'Harry Potter and the Deathly Hallows — Part 1' (2010)

A wreath with white roses sits against a headstone in a cemetery in this image from Warner Bros. Pictures.
Harry (Daniel Radcliffe) visited his parents' gravesite for the first time on Christmas Eve. (Image: Warner Bros. Pictures)

Oh, you thought we were done with all the Christmas heartbreak? Hardly! Years after Harry's first Christmas at Hogwarts, he again finds himself longing for his late parents when he and Hermoine visit Godric's Hollow, where he lived as an infant until that fateful night (you know the one). When the pals apparate into the town, Hermoine realizes it's Christmas Eve. “Do you think they'd be in there?” Harry asks as they spy a church filled with congregants singing. “My mom and dad?”

If that isn't enough to put you in your feels, Harry then finds his parents' gravesite in a nearby cemetery. Hermoine, sensing the magnitude of the moment, says nothing. Instead, she uses her wand to lay a wreath with white roses in front of the headstone, a gesture that conveys volumes. A teary-eyed, sniffling Harry wishes Hermoine a merry Christmas, and she leans her head on his shoulder. I'm not crying — you're crying!

'Harry Potter and the Order of the Phoenix' (2003)

A family raises their drinking glasses to make a toast on Christmas in this image from Warner Bros. Pictures.
The Weasleys toasted Harry (Daniel Radcliffe) on Christmas after he essentially saved Mr. Weasley's (Mark Williams) life. (Image: Warner Bros. Pictures)

Though I'm all about the relationships in the Wizarding World, I cringe every time I watch Harry and Cho's kiss under the mistletoe. While I was into Harry's longing for her in “Goblet of Fire,” I ultimately prefer the pair's moments of angst to their moments of romance.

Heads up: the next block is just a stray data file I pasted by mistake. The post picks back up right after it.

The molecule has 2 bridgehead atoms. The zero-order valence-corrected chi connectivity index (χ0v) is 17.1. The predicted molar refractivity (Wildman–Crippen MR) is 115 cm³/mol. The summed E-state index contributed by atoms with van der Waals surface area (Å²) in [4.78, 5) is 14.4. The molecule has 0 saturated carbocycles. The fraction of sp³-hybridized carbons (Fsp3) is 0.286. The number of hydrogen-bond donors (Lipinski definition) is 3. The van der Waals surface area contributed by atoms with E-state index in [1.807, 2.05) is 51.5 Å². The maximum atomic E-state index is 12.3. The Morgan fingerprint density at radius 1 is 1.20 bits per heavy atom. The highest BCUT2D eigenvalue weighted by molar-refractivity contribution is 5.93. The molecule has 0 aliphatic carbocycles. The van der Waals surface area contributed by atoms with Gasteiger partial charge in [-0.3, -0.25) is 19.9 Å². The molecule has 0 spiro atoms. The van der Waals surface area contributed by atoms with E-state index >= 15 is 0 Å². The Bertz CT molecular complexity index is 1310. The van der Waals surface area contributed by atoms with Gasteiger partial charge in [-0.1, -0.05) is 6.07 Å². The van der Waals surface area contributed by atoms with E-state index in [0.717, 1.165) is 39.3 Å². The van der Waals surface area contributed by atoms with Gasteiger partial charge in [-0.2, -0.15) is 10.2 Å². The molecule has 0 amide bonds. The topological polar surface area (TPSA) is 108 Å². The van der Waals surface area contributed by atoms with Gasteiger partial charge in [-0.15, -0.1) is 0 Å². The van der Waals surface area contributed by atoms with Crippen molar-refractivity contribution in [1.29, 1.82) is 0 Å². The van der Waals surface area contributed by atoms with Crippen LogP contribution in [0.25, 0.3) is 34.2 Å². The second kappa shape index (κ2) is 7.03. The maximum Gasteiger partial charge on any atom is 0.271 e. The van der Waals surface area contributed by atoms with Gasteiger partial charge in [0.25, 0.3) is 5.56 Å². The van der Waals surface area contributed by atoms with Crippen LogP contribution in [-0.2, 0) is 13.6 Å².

However, two things redeem the Christmas-related festivities for me in this film: Hermoine telling Ron he has the “emotional range of a teaspoon” and then breaking into giggles after Harry kisses and tells, and then the holiday celebration at Grimmauld Place, where Harry has a very angsty conversation with Sirius (Gary Oldman) about the darkness growing within him.

'Harry Potter and the Chamber of Secrets' (2002)

Two boys and a girl sit on opposite sides of a table during a Christmas meal in this image from Warner Bros. Pictures.
Hermoine (Emma Watson) devised a scheme using Christmas treats. (Image: Warner Bros. Pictures)

The Christmas in “Harry Potter and the Chamber of Secrets” ranks so low on my list because it lacks the emotions of the preceding entries. The Golden Trio gets up to some shenanigans thanks to a scheme involving their first-ever attempt at brewing Polyjuice Potion. Harry and Ron drink the illicit elixir to transform into Crabbe (Jamie Waylett) and Goyle (Joshua Herdman).

Their goal is to get some intel on who's opening the Chamber of Secrets, but what always sticks with me is how flawlessly Waylett and Herdman's mouth movements match Radcliffe and Grint's voices. Now that's acting. Also, Draco swiping one of the Christmas presents and sneakily putting this into his pocket? Priceless.

What About ‘Prisoner of Azkaban’ and ‘Deathly Hallows — Part 2’?

Missing from the above are “Harry Potter and the Deathly Hallows — Part 2,” which takes place after the Christmastime depicted in “Part 1,” and “Harry Potter and the Prisoner of Azkaban.” While the latter features some wintry scenes (complete with a snowman and a snowball fight), there is nothing that really conveys Christmas in the movie, so I couldn't bring myself to include it in this ranking. Vibes alone just don't cut it. Disagree? Tell me in the comments below.

While SyFy airs “Christmas in the Wizarding World” marathons every year, you can stream all the Harry Potter movies right now on Peacock and Max.